Utopia, in short, is change, to adopt Olamina’s emphasis. Moreover, it is change that human beings must work to make happen in the real world, very much in the way that Olamina insists that individuals must work to “shape God,” that is, to make change work in the positive directions they desire. Indeed, to an extent, the central principles of Earthseed are already embedded in the classic Marxist notion, stated by Marx himself in “The Eighteenth Brumaire,” that “men make their own history, but they do not make it as they please; they do not make it under circumstances chosen by themselves, but under circumstances directly found, given and transmitted from the past” (Marx and Engels 595). Indeed, rather than equating Earthseed with utopia, it might be more to the point to equate it with history itself.

One can only speculate about the details of the society that Butler might have ultimately envisioned in subsequent volumes of the Parables series, but what we see in the two existing novels is certainly consistent with a Marxist vision, though Marx might have objected to Olamina’s insistence on packaging the terms of her philosophy as a religion based on the notion that this format would make it easier for converts to understand and follow the tenets of her philosophy. In any case, the two existing Parable novels are probably most interesting for their dystopian view of America’s future and for their understanding that a collapsing natural environment is likely to cause, or at least accelerate, a social collapse as well. The power and vividness of Butler’s descriptions of the experiences of Olamina and the other characters make these two volumes an extremely effective cautionary tale.

Works Cited

Barba Guerrero, Paula. “Post-Apocalyptic Memory Sites: Damaged Space, Nostalgia, and Refuge in Octavia Butler’s Parable of the Sower.” Science Fiction Studies, vol. 48, no. 1, 2021, pp. 29–45.

Bloch, Ernst. The Principle of Hope. 1954–1959. 3 vols. Translated by Neville Plaice, Stephen Plaice, and Paul Knigh, first published 1986, MIT Press, 1996.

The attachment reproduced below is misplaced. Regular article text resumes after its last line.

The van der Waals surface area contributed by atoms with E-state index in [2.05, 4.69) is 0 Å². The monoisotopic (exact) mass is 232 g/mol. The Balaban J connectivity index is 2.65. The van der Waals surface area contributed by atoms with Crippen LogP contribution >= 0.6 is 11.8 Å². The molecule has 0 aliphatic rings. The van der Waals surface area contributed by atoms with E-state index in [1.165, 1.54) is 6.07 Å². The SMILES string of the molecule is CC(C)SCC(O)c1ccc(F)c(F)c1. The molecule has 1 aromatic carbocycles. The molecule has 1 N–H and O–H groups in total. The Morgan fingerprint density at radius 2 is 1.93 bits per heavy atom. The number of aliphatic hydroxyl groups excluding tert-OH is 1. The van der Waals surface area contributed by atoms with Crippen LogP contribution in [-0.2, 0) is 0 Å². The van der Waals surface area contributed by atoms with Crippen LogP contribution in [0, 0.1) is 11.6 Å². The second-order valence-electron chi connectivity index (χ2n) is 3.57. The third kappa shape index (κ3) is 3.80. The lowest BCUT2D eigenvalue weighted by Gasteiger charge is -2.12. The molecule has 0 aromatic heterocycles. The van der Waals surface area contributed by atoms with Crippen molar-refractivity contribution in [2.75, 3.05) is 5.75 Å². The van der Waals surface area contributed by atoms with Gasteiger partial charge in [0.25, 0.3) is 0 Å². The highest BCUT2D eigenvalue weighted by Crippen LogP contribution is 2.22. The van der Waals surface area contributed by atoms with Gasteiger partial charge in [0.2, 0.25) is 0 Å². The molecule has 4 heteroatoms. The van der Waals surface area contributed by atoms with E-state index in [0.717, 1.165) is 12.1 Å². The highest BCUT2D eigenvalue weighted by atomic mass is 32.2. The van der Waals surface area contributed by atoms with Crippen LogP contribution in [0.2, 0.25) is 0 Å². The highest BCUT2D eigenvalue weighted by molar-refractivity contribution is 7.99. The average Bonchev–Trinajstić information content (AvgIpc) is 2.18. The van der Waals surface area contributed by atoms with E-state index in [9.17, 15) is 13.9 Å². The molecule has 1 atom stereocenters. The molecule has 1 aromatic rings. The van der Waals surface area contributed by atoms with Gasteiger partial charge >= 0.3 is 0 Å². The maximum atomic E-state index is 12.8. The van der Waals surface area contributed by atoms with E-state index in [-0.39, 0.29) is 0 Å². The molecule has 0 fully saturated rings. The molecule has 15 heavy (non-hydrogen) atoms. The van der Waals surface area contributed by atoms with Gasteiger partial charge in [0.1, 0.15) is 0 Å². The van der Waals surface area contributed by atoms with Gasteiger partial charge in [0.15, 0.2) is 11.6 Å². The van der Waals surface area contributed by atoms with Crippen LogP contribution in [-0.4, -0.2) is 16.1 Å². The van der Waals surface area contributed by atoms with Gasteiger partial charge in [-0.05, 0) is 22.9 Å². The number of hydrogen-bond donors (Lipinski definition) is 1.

Butler, Octavia W. Parable of the Sower. First published 1993. Grand Central Publishing, 2019.

Butler, Octavia E. Parable of the Talents. First published 1998. Grand Central Publishing, 2019.

Jameson, Fredric. Archaeologies of the Future: The Desire Called Utopia and Other Science Fictions. Verso, 2005.

Jameson, Fredric. Marxism and Form: Twentieth-Century Dialectical Theories of Litera­ture. Princeton University Press, 1971.

Marx, Karl, and Friedrich Engels. The Marx-Engels Reader. 2nd ed, Edited by Robert C. Tucker, W. W. Norton, 1978.

Modestino, Kevin. “Octavia Butler’s Parable Novels and Genealogies of African American Environmental Literature.” Resilience: A Journal of the Environmental Humanities, vol. 9, no. 1, Winter 2021, pp. 56-79

Streeby, Shelley. Imagining the Future of Climate Change: World-Making through Science Fiction and Activism. University of California Press, 2018.

Stillman, Peter. “Dystopian Critiques, Utopian Possibilities, and Human Purposes in Octavia Butler’s Parables.” Utopian Studies, vol. 14, no. 1, 2003, pp. 15–35.


[1] One might also compare here Boots Riley’s 2018 film Sorry to Bother You, which features a company called “WorryFree” that offers workers the promise of job and housing security in what amounts to little more than a thinly disguised return to slavery.

[2] For a slightly different vision of the role of nostalgia and the emphasis on looking forward in the novel, see Barba Guerrero.

[3] One of Butler’s earliest and most popular novels, Kindred (1979), is a time-travel narrative whose black female protagonist journeys back to the antebellum South and observes the horrors of slavery first-hand. The historical precedent of American slavery is echoed in Talents in a number of ways.